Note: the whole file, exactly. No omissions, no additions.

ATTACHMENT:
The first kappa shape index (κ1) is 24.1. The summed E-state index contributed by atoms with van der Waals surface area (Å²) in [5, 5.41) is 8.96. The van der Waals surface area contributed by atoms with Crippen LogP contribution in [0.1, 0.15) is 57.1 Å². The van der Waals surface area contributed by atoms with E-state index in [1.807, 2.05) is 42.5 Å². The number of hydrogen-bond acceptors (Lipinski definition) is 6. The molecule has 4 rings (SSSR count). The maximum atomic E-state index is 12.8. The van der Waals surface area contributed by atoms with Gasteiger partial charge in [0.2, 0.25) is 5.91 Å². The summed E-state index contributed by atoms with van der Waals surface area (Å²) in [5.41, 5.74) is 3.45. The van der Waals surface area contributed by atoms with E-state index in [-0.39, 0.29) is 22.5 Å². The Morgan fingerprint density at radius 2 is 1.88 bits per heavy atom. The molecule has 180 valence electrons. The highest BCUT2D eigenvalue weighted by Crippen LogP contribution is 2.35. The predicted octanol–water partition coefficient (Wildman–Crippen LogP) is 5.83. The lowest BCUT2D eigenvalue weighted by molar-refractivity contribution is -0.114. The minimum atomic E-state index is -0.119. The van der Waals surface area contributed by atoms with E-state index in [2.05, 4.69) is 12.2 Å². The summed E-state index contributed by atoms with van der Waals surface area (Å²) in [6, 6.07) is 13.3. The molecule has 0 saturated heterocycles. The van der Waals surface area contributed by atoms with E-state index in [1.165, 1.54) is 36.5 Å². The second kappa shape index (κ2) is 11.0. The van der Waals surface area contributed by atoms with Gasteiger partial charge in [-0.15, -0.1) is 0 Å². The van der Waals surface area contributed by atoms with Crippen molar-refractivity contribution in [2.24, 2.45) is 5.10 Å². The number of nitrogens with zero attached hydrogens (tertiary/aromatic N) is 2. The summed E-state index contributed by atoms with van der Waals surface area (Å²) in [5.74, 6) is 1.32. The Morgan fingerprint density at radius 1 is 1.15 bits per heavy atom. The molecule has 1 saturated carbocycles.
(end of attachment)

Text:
The first kappa shape index (κ1) is 24.1. The summed E-state index contributed by atoms with van der Waals surface area (Å²) in [5, 5.41) is 8.96. The van der Waals surface area contributed by atoms with Crippen LogP contribution in [0.1, 0.15) is 57.1 Å². The van der Waals surface area contributed by atoms with E-state index in [1.807, 2.05) is 42.5 Å². The number of hydrogen-bond acceptors (Lipinski definition) is 6. The molecule has 4 rings (SSSR count). The maximum atomic E-state index is 12.8. The van der Waals surface area contributed by atoms with Gasteiger partial charge in [0.2, 0.25) is 5.91 Å². The summed E-state index contributed by atoms with van der Waals surface area (Å²) in [5.41, 5.74) is 3.45. The van der Waals surface area contributed by atoms with E-state index in [-0.39, 0.29) is 22.5 Å². The Morgan fingerprint density at radius 2 is 1.88 bits per heavy atom. The molecule has 180 valence electrons. The highest BCUT2D eigenvalue weighted by Crippen LogP contribution is 2.35. The predicted octanol–water partition coefficient (Wildman–Crippen LogP) is 5.83. The lowest BCUT2D eigenvalue weighted by molar-refractivity contribution is -0.114. The minimum atomic E-state index is -0.119. The van der Waals surface area contributed by atoms with E-state index in [2.05, 4.69) is 12.2 Å². The summed E-state index contributed by atoms with van der Waals surface area (Å²) in [6, 6.07) is 13.3. The molecule has 0 saturated heterocycles. The van der Waals surface area contributed by atoms with E-state index in [1.165, 1.54) is 36.5 Å². The second kappa shape index (κ2) is 11.0. The van der Waals surface area contributed by atoms with Gasteiger partial charge in [-0.15, -0.1) is 0 Å². The van der Waals surface area contributed by atoms with Crippen molar-refractivity contribution in [2.24, 2.45) is 5.10 Å². The number of nitrogens with zero attached hydrogens (tertiary/aromatic N) is 2. The summed E-state index contributed by atoms with van der Waals surface area (Å²) in [5.74, 6) is 1.32. The Morgan fingerprint density at radius 1 is 1.15 bits per heavy atom. The molecule has 1 saturated carbocycles.